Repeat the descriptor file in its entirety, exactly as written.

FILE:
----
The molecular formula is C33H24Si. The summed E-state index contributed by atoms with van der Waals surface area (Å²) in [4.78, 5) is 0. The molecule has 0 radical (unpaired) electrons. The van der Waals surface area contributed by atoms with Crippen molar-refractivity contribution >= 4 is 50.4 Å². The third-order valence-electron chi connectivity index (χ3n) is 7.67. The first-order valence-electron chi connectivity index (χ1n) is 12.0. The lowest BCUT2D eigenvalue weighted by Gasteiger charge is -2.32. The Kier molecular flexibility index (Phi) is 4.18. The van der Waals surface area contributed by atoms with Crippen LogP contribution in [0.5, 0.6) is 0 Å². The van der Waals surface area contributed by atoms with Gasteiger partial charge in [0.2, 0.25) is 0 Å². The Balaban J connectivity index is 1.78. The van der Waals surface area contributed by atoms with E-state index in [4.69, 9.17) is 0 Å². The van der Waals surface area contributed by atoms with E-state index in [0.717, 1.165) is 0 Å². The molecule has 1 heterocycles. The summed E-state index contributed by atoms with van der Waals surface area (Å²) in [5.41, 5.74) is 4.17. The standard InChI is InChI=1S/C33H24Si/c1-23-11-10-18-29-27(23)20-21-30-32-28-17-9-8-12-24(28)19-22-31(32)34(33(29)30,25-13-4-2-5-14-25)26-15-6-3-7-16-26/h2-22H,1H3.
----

The molecular formula is C33H24Si. The summed E-state index contributed by atoms with van der Waals surface area (Å²) in [4.78, 5) is 0. The molecule has 0 radical (unpaired) electrons. The van der Waals surface area contributed by atoms with Crippen molar-refractivity contribution >= 4 is 50.4 Å². The third-order valence-electron chi connectivity index (χ3n) is 7.67. The first-order valence-electron chi connectivity index (χ1n) is 12.0. The lowest BCUT2D eigenvalue weighted by Gasteiger charge is -2.32. The Kier molecular flexibility index (Phi) is 4.18. The van der Waals surface area contributed by atoms with Crippen LogP contribution in [0.5, 0.6) is 0 Å². The van der Waals surface area contributed by atoms with Gasteiger partial charge in [0.2, 0.25) is 0 Å². The Balaban J connectivity index is 1.78. The van der Waals surface area contributed by atoms with E-state index in [4.69, 9.17) is 0 Å². The van der Waals surface area contributed by atoms with E-state index in [0.717, 1.165) is 0 Å². The molecule has 1 heterocycles. The summed E-state index contributed by atoms with van der Waals surface area (Å²) in [5.41, 5.74) is 4.17. The standard InChI is InChI=1S/C33H24Si/c1-23-11-10-18-29-27(23)20-21-30-32-28-17-9-8-12-24(28)19-22-31(32)34(33(29)30,25-13-4-2-5-14-25)26-15-6-3-7-16-26/h2-22H,1H3.